My White Knight despises clutter. So do I. Tragically, he considers books clutter. Me? Not so much. I used to have books on the floor, counters, bathroom, and pretty on much every open space. It was awesome. I always had choices of books to read wherever I went and was often in the middle of 10 to 15 books at a time. Olympus was always looking at books and having me read to him. My librarians’ soul was at peace. I might also mention that they were cataloged and alphabetized. There was a plan to placement (usually).
Enter White Knight. He’s a minimalist. He wanted me to downsize on BOOKS! Needless to say this has been a major complication to our romance over the last decade. Being the research loving book hoarder that I am, I did some research on the benefit of having a house full of books that has had a major impact on my marriage. As in he gave in with a condition. I just have to find a place for all of them; that does not include the floor, counters, or bathroom- which is not always easy as the library has expanded over time.
What was this research that quite possibly saved my marriage? It turns out that:
1. The single most significant factor influencing a child’s early educational success is an introduction to books and being read to at home prior to beginning school. National Commission on Reading, 1985
2. The only behavior measure that correlates significantly with reading scores is the number of books in the home. The Literacy Crisis: False Claims, Real Solutions, 1998.
3. Just 15 minutes a day of independent reading can expose students to more than a million words of text in a year. Anderson, Wilson, & Fielding, 1988
4. Children growing up in homes with many books get 3 years more schooling than children from bookless homes, independent of their parents’ education, occupation, and class. Research in Social Stratification and Mobility, 2010.
5. IF YOU WANT YOUR KID TO READ, GIVE THEM BOOKS! Me, At least once every six months.
In my quest to find solutions to book placement problem I have gotten quite creative. Since we moved six months ago I have put up shelves in several rooms but my favorite are in Yukon and North’s bedroom. They are rain gutter bookshelves and I love them for many reasons. First, I did it by myself. Second, it was east. Third, it was cheap. Fourth, the boys don’t dump every book on the floor looking for the one they want. Fifth, and most important, Yukon and North are looking at books at least twice as often independently.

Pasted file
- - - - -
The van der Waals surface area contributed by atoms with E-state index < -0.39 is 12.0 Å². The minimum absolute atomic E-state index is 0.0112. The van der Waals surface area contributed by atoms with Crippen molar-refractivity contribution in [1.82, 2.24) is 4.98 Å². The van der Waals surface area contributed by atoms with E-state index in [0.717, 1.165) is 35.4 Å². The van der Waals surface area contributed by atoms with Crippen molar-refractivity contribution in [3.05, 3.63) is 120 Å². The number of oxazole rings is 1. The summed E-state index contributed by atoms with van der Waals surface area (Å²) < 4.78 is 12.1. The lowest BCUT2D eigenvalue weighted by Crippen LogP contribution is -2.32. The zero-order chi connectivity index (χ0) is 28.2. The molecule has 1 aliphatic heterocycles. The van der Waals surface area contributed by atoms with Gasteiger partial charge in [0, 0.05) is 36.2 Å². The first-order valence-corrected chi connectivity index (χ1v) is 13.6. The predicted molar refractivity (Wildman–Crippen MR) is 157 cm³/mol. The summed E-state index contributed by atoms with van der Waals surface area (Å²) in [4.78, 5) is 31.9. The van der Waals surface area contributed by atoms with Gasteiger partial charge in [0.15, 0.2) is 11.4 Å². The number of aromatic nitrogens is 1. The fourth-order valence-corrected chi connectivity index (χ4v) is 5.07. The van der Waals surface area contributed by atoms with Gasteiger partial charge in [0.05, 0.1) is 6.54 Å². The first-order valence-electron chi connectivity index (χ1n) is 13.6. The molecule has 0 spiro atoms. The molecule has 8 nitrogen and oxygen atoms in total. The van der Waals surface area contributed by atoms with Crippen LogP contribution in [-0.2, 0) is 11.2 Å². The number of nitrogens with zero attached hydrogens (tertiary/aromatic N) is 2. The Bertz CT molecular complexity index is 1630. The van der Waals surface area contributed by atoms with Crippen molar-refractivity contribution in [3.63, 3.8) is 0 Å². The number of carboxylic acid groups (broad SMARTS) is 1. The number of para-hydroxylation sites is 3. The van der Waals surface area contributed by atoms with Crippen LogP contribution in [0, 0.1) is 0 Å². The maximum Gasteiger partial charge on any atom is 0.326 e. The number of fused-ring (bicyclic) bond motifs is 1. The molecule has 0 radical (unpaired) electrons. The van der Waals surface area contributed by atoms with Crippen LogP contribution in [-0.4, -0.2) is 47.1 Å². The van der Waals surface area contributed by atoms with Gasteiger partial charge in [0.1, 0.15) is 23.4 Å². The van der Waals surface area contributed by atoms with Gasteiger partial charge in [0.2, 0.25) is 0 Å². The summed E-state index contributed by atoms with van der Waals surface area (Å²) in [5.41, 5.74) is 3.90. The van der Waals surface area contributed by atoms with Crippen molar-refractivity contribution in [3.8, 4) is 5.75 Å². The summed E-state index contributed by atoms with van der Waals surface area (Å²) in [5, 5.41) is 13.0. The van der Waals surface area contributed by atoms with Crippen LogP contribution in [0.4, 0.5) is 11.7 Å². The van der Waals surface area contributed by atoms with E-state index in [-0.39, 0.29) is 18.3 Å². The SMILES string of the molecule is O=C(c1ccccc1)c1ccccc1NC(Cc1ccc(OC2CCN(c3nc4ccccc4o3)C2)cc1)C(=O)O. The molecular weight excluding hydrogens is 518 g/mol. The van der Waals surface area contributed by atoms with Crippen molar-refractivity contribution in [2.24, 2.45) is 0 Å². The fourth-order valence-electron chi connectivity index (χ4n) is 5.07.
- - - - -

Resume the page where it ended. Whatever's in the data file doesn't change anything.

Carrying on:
In doing this project I found that the directions that I found on at least 6 websites were a little incomplete. Though my favorite was from this site: http://raisingolives.com/2009/07/raingutter-book-shelves-tutorial/
Here is how I did it:
1. I used vinyl gutters instead of metal. They were prettier.
2. They came in 10 foot pieces. I made two five foot pieces by asking a person at the store to do it for me. They used some very heavy duty clippers and were done in about two minutes (they had some issues around a corner). Make sure to get right and left end pieces, (I used two of each) and at least two attachment pieces. If you are going to load up the books get three.
3. Put the hangers and end caps on the gutter before attaching to the wall. I say this because with the first one I didn’t and it took some effort to make them fit (as in I was worried about pulling the hangers out of the wall) and it was way easier the second time when I put them on before attaching.
4. Use a stud finder to find your studs (I smirk every time I think about this tool).
5. Measure from whichever is the closest, the floor or the ceiling, to the spot you will be hanging the shelf.
6. Line up the gutter to your marked spots and check to see if it is level. It would have helped to have had two people for this part. I drew a line across and then checked the line, but if you had two people this would be unnecessary.
7. Drill into the wall where you have marked that the studs were along the line where you want the shelf. Make sure you are drilling into the stud. I missed. Twelve times. I tried not to be mad.
8. If you miss, now or later, you can cover up the extra holes with some putty and paint. I chose to do this later.
9. The assembled shelf was very light weight and I could easily hold it up to the wall with one hand. Use screws to attach the shelf with the attachment pieces. Make sure you are lined up with the holes you already drilled into the stud.
10. Fill with your favorite books!
My total project time including the time it took to go to the hardware store was a little less than two hours.